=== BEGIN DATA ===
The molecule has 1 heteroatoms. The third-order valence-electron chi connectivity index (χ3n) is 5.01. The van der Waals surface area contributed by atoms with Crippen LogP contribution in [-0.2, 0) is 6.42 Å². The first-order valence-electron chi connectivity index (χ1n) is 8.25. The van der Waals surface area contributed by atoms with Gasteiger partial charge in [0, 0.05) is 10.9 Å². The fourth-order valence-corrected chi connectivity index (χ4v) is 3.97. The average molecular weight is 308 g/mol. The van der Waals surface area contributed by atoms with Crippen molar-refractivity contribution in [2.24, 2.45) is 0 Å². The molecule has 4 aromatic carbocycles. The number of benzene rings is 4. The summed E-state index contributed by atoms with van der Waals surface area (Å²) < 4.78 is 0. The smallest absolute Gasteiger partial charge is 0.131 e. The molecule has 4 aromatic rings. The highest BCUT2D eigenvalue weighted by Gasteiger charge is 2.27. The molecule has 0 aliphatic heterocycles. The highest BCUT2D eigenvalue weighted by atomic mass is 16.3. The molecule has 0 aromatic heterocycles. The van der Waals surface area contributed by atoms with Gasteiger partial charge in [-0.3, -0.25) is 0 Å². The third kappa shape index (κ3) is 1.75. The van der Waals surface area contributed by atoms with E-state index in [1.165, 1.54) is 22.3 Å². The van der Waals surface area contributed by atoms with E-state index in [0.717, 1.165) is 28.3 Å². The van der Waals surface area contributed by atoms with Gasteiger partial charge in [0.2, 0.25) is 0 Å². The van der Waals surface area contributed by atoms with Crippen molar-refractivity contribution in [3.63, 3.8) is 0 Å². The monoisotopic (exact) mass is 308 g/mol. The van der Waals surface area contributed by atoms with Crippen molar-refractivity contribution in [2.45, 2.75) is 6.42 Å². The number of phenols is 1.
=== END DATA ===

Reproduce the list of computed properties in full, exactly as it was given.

The molecule has 1 heteroatoms. The third-order valence-electron chi connectivity index (χ3n) is 5.01. The van der Waals surface area contributed by atoms with Crippen LogP contribution in [-0.2, 0) is 6.42 Å². The first-order valence-electron chi connectivity index (χ1n) is 8.25. The van der Waals surface area contributed by atoms with Gasteiger partial charge in [0, 0.05) is 10.9 Å². The fourth-order valence-corrected chi connectivity index (χ4v) is 3.97. The average molecular weight is 308 g/mol. The van der Waals surface area contributed by atoms with Crippen molar-refractivity contribution in [2.24, 2.45) is 0 Å². The molecule has 4 aromatic carbocycles. The number of benzene rings is 4. The summed E-state index contributed by atoms with van der Waals surface area (Å²) < 4.78 is 0. The smallest absolute Gasteiger partial charge is 0.131 e. The molecule has 4 aromatic rings. The highest BCUT2D eigenvalue weighted by Gasteiger charge is 2.27. The molecule has 0 aliphatic heterocycles. The highest BCUT2D eigenvalue weighted by atomic mass is 16.3. The molecule has 0 aromatic heterocycles. The van der Waals surface area contributed by atoms with Gasteiger partial charge in [-0.3, -0.25) is 0 Å². The third kappa shape index (κ3) is 1.75. The van der Waals surface area contributed by atoms with E-state index in [1.165, 1.54) is 22.3 Å². The van der Waals surface area contributed by atoms with E-state index in [0.717, 1.165) is 28.3 Å². The van der Waals surface area contributed by atoms with Gasteiger partial charge in [0.2, 0.25) is 0 Å². The van der Waals surface area contributed by atoms with Crippen molar-refractivity contribution in [3.63, 3.8) is 0 Å². The monoisotopic (exact) mass is 308 g/mol. The van der Waals surface area contributed by atoms with Crippen molar-refractivity contribution in [2.45, 2.75) is 6.42 Å². The number of phenols is 1.